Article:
¦ Reviews ¦ Bad
Milligan, Brett Ewins & Jim McCarthy
this book from Amazon.co.uk
What to Expect:
A group of war-hardened soldiers against the alien Krool...
Review by Gavin
There are a couple
of things that long term readers of 2000AD will think when coming to this new
collection of Bad Company. The first is - why doesn't it include Bad Company 3?
The second - after a moments's contemplation is - thank god it doesn't
include Bad Company 3... So indeed, put aside all memories of that unfortunate
revival, and instead witness what may be one of 2000AD's greatest moments, finally
collected in one volume.
We've heard that
Bad Company was originally an idea tooled by Grant and Wagner for the aborted
Judge Dredd Monthly, some time in the distant past. Once that didn't happen, Peter
Milligan is said to have taken up the idea and beat it into the shape we see before
us. I'm not sure anyone knows just how much of Wagner or Grant's idea stayed in
the final version (if you do, let us know in the forum) but the whole piece certainly
has a very "Peter Milligan" feel to anyone who has read his other work,
especially when compared to something like X-Statix.
Bad Company first
saw print way back in Prog 500 in 1986 (as opposed to the first appearing in the
Megazine which is what this collection erroneously tells us) and was something
of a breath of fresh air. Rogue Trooper was all well and good, but was at heart
pulp sci-fi a,d the comic had never really managed to tell a great down and dirty
future war story - i.e. something like Charley's War in space. Bad Company was
to change all that.
Part of its success
was the length and pace. Running 19 episodes, the first series was allowed to
develop slowly, concentrating on developing the individual characters, so that
by the time they started meeting unfortunate ends, we did indeed care about them.
And meet their ends they do, with the growing realisation throughout the series
that none of them seem exempt from some particularly nasty, and indeed sudden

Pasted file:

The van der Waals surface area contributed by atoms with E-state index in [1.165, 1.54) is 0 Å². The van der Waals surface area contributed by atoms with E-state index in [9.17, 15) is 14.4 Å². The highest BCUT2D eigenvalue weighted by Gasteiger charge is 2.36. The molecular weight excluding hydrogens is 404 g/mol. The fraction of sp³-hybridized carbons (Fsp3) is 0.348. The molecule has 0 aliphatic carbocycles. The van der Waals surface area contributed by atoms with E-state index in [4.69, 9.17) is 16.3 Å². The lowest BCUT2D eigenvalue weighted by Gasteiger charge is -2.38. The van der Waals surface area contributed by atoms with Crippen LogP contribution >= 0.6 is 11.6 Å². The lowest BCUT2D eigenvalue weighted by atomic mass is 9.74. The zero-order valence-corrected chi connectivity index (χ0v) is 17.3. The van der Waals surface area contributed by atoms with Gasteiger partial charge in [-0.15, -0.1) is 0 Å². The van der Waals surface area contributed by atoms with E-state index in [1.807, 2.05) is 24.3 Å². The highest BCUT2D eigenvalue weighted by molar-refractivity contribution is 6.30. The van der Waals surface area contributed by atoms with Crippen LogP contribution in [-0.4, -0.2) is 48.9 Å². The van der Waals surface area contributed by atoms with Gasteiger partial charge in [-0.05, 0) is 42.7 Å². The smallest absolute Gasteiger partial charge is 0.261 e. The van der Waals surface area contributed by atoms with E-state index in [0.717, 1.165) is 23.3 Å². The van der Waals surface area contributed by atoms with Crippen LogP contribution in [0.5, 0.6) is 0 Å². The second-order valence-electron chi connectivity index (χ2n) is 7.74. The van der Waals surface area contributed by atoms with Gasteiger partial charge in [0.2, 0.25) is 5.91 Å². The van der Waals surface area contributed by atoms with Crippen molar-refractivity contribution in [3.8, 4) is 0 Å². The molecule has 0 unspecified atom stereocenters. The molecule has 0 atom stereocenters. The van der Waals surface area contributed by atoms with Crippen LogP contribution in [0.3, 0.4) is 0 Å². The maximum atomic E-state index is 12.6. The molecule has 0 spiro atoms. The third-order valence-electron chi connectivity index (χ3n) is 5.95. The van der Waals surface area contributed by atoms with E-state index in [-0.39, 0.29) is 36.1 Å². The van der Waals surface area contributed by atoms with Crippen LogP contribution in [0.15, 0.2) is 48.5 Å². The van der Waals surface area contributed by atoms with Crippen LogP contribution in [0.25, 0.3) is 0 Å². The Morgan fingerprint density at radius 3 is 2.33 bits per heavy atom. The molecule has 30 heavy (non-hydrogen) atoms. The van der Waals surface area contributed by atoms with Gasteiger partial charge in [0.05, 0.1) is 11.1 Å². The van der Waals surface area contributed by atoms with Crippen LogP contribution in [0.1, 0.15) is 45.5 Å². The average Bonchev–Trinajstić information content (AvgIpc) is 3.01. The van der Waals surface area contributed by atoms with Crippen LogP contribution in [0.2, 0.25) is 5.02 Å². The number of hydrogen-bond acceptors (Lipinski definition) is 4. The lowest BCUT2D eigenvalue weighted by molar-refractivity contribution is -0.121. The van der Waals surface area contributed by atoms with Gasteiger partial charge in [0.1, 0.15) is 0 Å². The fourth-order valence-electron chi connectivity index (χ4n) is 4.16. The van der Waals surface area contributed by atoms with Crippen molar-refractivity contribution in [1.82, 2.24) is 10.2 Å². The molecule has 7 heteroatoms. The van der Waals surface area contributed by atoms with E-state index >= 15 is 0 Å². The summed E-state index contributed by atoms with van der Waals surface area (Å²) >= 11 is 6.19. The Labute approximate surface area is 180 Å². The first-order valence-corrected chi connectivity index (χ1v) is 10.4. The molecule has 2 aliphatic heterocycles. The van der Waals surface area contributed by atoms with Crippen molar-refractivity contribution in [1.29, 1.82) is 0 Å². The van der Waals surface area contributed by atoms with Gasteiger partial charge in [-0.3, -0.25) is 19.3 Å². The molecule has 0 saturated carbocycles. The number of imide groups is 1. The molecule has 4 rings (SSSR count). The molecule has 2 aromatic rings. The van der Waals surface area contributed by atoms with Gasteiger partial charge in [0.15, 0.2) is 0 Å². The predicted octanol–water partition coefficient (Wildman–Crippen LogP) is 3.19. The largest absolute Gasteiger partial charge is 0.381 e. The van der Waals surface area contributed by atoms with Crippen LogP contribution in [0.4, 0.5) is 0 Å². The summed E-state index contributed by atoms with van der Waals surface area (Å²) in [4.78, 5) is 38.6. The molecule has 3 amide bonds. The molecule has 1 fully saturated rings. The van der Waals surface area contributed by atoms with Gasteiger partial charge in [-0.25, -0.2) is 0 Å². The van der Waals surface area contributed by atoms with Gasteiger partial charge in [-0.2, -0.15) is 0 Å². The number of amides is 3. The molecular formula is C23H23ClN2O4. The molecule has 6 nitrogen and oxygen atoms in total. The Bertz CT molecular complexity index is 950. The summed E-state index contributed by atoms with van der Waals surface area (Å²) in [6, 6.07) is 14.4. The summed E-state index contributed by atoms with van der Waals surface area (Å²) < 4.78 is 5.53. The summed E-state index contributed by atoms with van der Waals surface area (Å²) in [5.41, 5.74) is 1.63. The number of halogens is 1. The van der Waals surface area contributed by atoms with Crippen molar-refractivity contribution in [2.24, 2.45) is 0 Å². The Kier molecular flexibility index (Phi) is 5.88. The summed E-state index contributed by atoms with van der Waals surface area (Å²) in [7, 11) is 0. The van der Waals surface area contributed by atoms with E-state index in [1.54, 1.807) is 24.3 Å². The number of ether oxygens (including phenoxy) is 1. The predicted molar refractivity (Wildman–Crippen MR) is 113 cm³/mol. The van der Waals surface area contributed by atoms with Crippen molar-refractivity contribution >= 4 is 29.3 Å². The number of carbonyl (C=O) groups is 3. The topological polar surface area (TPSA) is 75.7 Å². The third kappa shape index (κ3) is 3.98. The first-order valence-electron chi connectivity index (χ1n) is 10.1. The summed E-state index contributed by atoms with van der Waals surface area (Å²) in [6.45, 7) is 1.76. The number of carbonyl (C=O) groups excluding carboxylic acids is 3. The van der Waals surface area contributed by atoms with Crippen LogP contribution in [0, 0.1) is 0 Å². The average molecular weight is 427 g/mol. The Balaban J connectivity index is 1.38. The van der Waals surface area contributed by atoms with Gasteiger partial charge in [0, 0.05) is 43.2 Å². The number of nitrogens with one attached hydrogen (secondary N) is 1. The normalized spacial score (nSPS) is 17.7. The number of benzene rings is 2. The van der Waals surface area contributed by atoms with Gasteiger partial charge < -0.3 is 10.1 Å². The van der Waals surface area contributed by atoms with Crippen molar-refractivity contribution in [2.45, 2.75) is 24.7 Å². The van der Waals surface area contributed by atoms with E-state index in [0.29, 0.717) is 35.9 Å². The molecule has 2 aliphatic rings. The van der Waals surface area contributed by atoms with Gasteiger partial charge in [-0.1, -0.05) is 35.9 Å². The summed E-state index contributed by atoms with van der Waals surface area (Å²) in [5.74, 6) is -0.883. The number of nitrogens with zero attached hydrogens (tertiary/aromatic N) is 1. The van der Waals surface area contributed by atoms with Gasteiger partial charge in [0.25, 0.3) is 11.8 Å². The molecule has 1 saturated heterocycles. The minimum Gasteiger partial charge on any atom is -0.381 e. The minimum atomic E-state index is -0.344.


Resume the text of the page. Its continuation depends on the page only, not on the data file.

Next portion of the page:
a writer doesn't get to write often...
Told from the perspective
of Danny Franks, the original Bad Company tells how Franks and the platoon he
serves with are taken under the wing of Bad Company. "Taken under the wing"
may be stretching it a little, as their new mentors have little or no regard for
their charges' safety and even use them as bait to draw out the Krool enemy (a
particularly nasty alien species with next to no redeeming characteristics). Their
leader is Kano, a huge hulking frankenstein of a man who seems almost invulnerable
to Franks but hides a secret that he keeps in a small wooden box...
also includes the sequel, comprised of The Bewilderness and the Krool Heart which
further explores the nature of the Krool and Kano's connection to them - as well
as introducing a new batch of company recruits - even nastier than the first lot.
Whereas the first Bad Company has the team grudgingly staying together because
they know nothing better, the second tale is filled with backstabbing and hidden
Both join up together
to make one of the most satisfying stories ever printed in 2000AD. Every episode
of the original run is a joy to read, with many of the episodes working as an
individual act or scene that builds towards a whole. There are very few real cliffhangers,
but plenty of revelations that come at the end of each "act". This is
an immensely satisfying way to construct a weekly strip, and it's a huge testament
to Milligan's writing that he pulls it off. Each week we got a mini story concentrating
on a particular aspect of the planet or on one of the members of Bad Company,
while all the time the overall plot moves on slowly.
Mind you, there isn't
much of a plot in the first series, as Bad Company is really all about the characters.
Whether it's Danny Franks' slow transformation into a card-carrying member of